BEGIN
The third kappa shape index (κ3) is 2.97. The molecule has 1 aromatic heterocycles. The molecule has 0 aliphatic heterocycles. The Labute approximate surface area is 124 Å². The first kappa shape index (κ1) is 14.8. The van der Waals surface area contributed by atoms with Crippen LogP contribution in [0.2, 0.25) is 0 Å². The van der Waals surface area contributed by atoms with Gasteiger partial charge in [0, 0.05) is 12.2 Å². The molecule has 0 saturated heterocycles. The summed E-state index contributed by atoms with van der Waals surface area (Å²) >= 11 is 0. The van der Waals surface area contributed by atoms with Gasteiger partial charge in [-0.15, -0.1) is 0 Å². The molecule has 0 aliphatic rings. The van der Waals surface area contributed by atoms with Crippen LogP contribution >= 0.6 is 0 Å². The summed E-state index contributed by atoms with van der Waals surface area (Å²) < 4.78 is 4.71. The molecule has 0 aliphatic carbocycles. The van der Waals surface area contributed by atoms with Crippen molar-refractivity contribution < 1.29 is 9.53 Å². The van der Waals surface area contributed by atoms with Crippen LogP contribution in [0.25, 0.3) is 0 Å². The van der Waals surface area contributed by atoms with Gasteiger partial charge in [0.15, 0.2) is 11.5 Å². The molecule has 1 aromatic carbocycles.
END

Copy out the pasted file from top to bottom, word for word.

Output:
The third kappa shape index (κ3) is 2.97. The molecule has 1 aromatic heterocycles. The molecule has 0 aliphatic heterocycles. The Labute approximate surface area is 124 Å². The first kappa shape index (κ1) is 14.8. The van der Waals surface area contributed by atoms with Crippen LogP contribution in [0.2, 0.25) is 0 Å². The van der Waals surface area contributed by atoms with Gasteiger partial charge in [0, 0.05) is 12.2 Å². The molecule has 0 saturated heterocycles. The summed E-state index contributed by atoms with van der Waals surface area (Å²) >= 11 is 0. The van der Waals surface area contributed by atoms with Gasteiger partial charge in [-0.15, -0.1) is 0 Å². The molecule has 0 aliphatic rings. The van der Waals surface area contributed by atoms with Crippen LogP contribution >= 0.6 is 0 Å². The summed E-state index contributed by atoms with van der Waals surface area (Å²) < 4.78 is 4.71. The molecule has 0 aliphatic carbocycles. The van der Waals surface area contributed by atoms with Crippen molar-refractivity contribution < 1.29 is 9.53 Å². The van der Waals surface area contributed by atoms with Crippen LogP contribution in [0.25, 0.3) is 0 Å². The van der Waals surface area contributed by atoms with Gasteiger partial charge in [0.15, 0.2) is 11.5 Å². The molecule has 1 aromatic carbocycles.